3. Damon Stoudamire laid the groundwork, Vince made it official, and Chris Bosh gave us renewed hope in spurts. But the 2013-14 playoff series with Brooklyn gave birth to a brand new movement that hasn’t stopped growing. Ultimately coming up short paled in comparison to how much of a shift took place. Original fans would were always going to be there, but with a five-year gap between postseason appearances, our batteries desperately needed to be recharged. In the process, a new generation latched on, especially with the rest of this city’s sports teams coming up lame at the same time. A perfect storm, indeed.
4. Fast forward to the here and now. Let’s start with a few tweets to emphasize the excitement. Here’s Blake again along with fellow RR writer, Anthony Doyle. Right afer the Raps sealed their seventh straight win on Valentine’s Day:
Related: The Raptors have 30+ assists for the 8th time (6th most in the NBA). They had 30+ eight times over the last five years combined.
— Blake Murphy (@BlakeMurphyODC) February 15, 2018
Honestly, as someone who’s been a Raptors fan since the beginning, it’s hard to express just how incredible this season feels.
— Anthony Doyle (@Anthonysmdoyle) February 15, 2018
Crunch time issues, rebounding lapses, and the laughing stock that no Raptor was officially deemed a “rising star” aside, we’re currently in the midst of a dream scenario that very few (if anyone) predicted.
The “Da Bench Mob” factor has been beaten to death, but other than DeMar DeRozan slowly getting brought up in MVP conversations, they really are this story’s co-star. Here’s a few contributions outside of the obvious:
A) There’s so much depth that the bench has all but been able to maintain its mob mentality regardless if a select group of players experience a slump at any given time. They’ve been a rotational backbone and a huge advantage.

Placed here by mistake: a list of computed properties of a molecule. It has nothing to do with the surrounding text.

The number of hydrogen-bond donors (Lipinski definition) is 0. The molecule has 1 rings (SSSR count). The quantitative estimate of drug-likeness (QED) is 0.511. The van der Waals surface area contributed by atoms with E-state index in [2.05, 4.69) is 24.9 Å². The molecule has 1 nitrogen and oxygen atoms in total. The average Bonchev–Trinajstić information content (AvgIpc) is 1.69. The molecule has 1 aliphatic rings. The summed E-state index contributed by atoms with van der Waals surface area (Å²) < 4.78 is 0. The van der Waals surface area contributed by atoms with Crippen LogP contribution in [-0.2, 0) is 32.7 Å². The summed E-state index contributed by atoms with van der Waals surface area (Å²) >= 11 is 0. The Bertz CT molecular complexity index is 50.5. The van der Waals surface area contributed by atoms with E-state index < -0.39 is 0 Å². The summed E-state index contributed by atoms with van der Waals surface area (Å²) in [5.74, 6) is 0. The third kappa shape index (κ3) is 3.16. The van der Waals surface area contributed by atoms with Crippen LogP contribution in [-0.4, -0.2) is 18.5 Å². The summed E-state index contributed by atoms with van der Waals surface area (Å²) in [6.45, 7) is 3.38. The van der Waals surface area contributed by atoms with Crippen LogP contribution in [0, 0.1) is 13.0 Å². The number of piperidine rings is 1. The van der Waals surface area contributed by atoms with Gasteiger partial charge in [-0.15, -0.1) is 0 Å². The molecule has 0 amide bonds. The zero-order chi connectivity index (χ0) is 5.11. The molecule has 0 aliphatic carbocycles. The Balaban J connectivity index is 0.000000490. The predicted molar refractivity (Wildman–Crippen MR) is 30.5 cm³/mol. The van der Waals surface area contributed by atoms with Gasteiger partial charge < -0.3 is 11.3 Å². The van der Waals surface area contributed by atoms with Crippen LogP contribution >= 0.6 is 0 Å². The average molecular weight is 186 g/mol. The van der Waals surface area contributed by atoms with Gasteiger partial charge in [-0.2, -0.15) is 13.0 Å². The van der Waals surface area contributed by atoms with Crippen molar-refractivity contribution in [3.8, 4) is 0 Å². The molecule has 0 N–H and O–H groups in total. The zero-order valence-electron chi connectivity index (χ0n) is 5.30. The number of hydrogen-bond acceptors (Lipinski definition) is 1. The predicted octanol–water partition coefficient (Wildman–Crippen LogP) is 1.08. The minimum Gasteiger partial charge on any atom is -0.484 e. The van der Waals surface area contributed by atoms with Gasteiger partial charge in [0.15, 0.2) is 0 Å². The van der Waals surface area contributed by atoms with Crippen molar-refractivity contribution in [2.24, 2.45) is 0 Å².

B) One of the few ways Masai’s demand to press the reset button was going to come alive, was for everyone to finally trust each other. A production line of players ready to play any role on any given night has made that look easy. Better yet, Casey should have been this section’s lead. His balancing act has been a joy to watch unfold. Even when it’s meant certain players have to get roster crunched in a specific matchup…. Now that’s something I wouldn’t/couldn’t promote in previous years. As for the idea of shortening the bench for the remaining 26 games to get a playoff roation ready, the majority of the mob is forcing the issue for things to remain the way they are.
C) It only makes sense that they rendered the trade deadline a moot point as well. I’ve previously played devil’s advocate and suggested capitalizing on a window with Lowry at the helm might be an avenue worth traveling, but attempting to achieve the best of both worlds with the youth catching up fast enough was the mindset from the start. You can argue that it was a gamble back then but have to respect it now.
But of course, I’ll end this piece by knocking on wood. If we’ve learned anything over the past couple of years, it’s not to let our passion cloud our judgement. It’s a difficult but necessary task. John Wall and Kevin Love will be back, the Celtics will likely get their sh!t together, and the Cavs, well, instead of Cleveland self-destructing, I’m thinking it would be more satisfying for the Raps to conquer demons of their past to get where they want to go in the future. This time with home court advantage swung the other way.
3-point: Devin Booker
Dunk: Dennis Smith Jr.
Skills: Yeah, the NBA can do better than this event.
Who ya got??